Spying on oth­ers

The Star Malaysia - Star2 - - BOOKS - Eaves­drop­ping: An In­ti­mate His­tory Re­view by SUKHDEV SANDHU

Author: John L. Locke Pub­lisher: Ox­ford Uni­ver­sity Press, 288 pages

HERE are some things I have dis­cov­ered through eaves­drop­ping. The girl who used to live next door to me at uni­ver­sity, the sweet-faced girl who peo­ple thought would go and work with land­mine vic­tims in Africa, had a pen­chant for elab­o­rate role play with her boyfriend that in­volved them both pre­tend­ing to be doc­tors and nurses, Nazi camp guards, thalido­mide vic­tims.

A friend of mine was cheat­ing on his fi­ancee, a fact whose vi­cious de­tails he blabbed about to a mu­tual pal in the not-com­pletely empty gar­den at a party.

Most re­cently, while stand­ing in a queue at pass­port con­trol, I dis­cov­ered that “Kirsten Dunst to­tally has an iPad that she to­tally loves and to­tally uses it to i-chat with her boyfriend who lives on the op­po­site side of Amer­ica in LA”.

Silly? Sure. Pruri­ent? Guilty. But val­ue­less? Per­haps not: the fi­ancee would surely have found it use­ful to learn about her boyfriend’s be­trayal; some gos­sip site could have worked up a para­graph or two about the Marie An­toinette star’s gad­getry.

That eaves­drop­ping has mean­ing, value and even a his­tory is the premise of the lin­guis­tics pro­fes­sor John Locke’s in­ter­mit­tently com­pelling study of the topic.

The prac­tice is of­ten thought, rather misog­y­nis­ti­cally, to be the pre­serve of shrewish and trou­ble­mak­ing women; it’s also some­thing that only other peo­ple do - they eaves­drop, we over­hear.

For Locke, how­ever, it rep­re­sents “the quest of all hu­mans to know what is go­ing on in the pri­vate lives of oth­ers.”

Draw­ing on a wide range of psy­cho­log­i­cal, an­thro­po­log­i­cal and an­i­mal be­hav­iour stud­ies, he ar­gues that eaves­drop­ping should be seen as an im­por­tant adap­tive strat­egy that has, over the course of hu­man his­tory, al­lowed us to glean vi­tal in­for­ma­tion about the avail­abil­ity of food, sex­ual part­ners and help in the event of lo­cal skir­mishes or bat­tles: it’s a way of get­ting ahead – and also out of the way.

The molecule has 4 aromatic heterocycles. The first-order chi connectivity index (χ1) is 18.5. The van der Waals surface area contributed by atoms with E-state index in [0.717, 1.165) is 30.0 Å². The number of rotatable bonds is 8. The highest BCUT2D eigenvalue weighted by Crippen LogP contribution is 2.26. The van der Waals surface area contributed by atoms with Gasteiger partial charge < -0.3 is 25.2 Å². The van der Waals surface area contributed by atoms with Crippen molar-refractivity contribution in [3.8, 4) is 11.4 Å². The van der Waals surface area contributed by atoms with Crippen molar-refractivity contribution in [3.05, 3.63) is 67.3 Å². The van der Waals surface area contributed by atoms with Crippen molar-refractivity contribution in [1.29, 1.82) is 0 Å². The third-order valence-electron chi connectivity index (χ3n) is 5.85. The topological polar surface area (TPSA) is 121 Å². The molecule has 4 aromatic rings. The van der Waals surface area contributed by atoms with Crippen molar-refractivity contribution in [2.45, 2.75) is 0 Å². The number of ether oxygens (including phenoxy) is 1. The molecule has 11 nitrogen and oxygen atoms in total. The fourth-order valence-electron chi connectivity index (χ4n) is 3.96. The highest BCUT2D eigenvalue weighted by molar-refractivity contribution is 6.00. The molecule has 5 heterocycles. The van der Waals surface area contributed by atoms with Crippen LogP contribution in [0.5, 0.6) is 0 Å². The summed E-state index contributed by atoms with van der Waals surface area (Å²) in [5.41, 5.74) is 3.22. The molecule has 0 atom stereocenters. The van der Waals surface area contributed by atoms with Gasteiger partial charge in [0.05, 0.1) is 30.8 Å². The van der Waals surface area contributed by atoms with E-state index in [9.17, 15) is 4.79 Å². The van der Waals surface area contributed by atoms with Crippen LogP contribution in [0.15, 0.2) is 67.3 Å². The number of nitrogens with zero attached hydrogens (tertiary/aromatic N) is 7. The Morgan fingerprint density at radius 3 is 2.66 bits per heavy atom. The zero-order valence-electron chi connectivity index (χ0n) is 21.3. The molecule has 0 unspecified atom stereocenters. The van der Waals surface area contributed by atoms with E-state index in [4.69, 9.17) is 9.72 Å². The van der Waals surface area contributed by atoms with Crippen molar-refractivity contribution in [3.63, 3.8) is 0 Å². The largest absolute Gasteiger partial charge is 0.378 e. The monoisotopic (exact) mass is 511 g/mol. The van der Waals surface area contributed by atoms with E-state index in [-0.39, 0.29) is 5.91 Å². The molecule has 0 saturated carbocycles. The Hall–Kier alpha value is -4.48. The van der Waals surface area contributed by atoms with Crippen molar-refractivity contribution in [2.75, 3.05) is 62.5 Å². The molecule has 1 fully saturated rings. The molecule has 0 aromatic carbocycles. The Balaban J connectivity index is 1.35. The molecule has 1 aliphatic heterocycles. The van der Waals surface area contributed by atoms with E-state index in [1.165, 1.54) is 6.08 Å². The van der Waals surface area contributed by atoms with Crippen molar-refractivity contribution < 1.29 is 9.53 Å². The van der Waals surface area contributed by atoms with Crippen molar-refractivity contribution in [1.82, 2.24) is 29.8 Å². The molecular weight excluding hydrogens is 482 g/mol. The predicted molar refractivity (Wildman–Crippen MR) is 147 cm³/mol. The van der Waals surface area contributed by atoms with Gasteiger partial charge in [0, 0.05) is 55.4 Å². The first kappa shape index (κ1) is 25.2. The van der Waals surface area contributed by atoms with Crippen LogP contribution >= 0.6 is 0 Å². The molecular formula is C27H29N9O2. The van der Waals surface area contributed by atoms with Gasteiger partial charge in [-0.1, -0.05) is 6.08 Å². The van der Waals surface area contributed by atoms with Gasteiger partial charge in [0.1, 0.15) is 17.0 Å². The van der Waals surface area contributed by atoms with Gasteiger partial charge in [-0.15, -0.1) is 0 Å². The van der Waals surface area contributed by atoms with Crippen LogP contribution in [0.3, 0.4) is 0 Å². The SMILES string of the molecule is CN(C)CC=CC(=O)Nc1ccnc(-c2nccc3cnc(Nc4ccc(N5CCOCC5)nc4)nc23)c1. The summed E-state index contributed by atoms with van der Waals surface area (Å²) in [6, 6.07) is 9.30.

It’s also an urge that, whether in the Mex­i­can town of Teopisca where par­ents sent their chil­dren to the cen­tral mar­ket with or­ders to spy, or in Am­s­ter­dam many of whose houses were mounted with mir­rors on the side of their par­lour win­dows, seems to be uni­ver­sal.

Eaves­drop­ping, Locke sug­gests, is not just an ac­tiv­ity; it’s a crit­i­cal prac­tice. In­ter­cepted sig­nals need to be an­a­lysed, in­ter­preted, com­pared with ex­ist­ing lo­cal mores. As such, they amount to a form of so­cial mon­i­tor­ing, a means of pa­trolling the bound­aries of what is con­sid­ered nor­mal or ab­nor­mal, ac­cept­able or de­viant.

There will be those who see such snoop­ing as a weapon of the morally su­per­cil­ious and the po­lit­i­cally cen­so­ri­ous.

They will, even though Locke doesn’t dis­cuss this, cite in­stances where re­pres­sive states – Maoist China or post-war East Ger­many – have en­joined their cit­i­zens to spy on their neigh­bours with the goal of crack­ing down on dis­senters.

At the same time, civil so­ci­ety of­ten en­cour­ages eaves­drop­ping. “Care­less talk costs lives” was the wartime slo­gan that one might re­phrase as “Care­ful lis­ten­ing saves lives”.

For good or for bad, lo­cal au­thor­i­ties across Bri­tain in­creas­ingly out­source and tech­nol­o­gise eaves­drop­ping by al­low­ing ratepay­ers to tell them where to place CCTV cam­eras.

Locke, though he men­tions de­vices such as es­cutcheons and dumb wait­ers that rich peo­ple used to keep them away from house­hold ser­vants who might spy upon their af­fairs, doesn’t talk much about technology. He should have. Def­i­ni­tions of pri­vate and pub­lic are shift­ing: peo­ple up­load reams of in­for­ma­tion about them­selves onto so­cial net­work­ing sites and con­duct mo­bile phone con­ver­sa­tions in earshot of strangers.

Eaves­drop­ping has a fu­ture as well as a his­tory, but it’s a rapidly evolv­ing and wholly un­pre­dictable one. – © The Daily Tele­graph UK 2010

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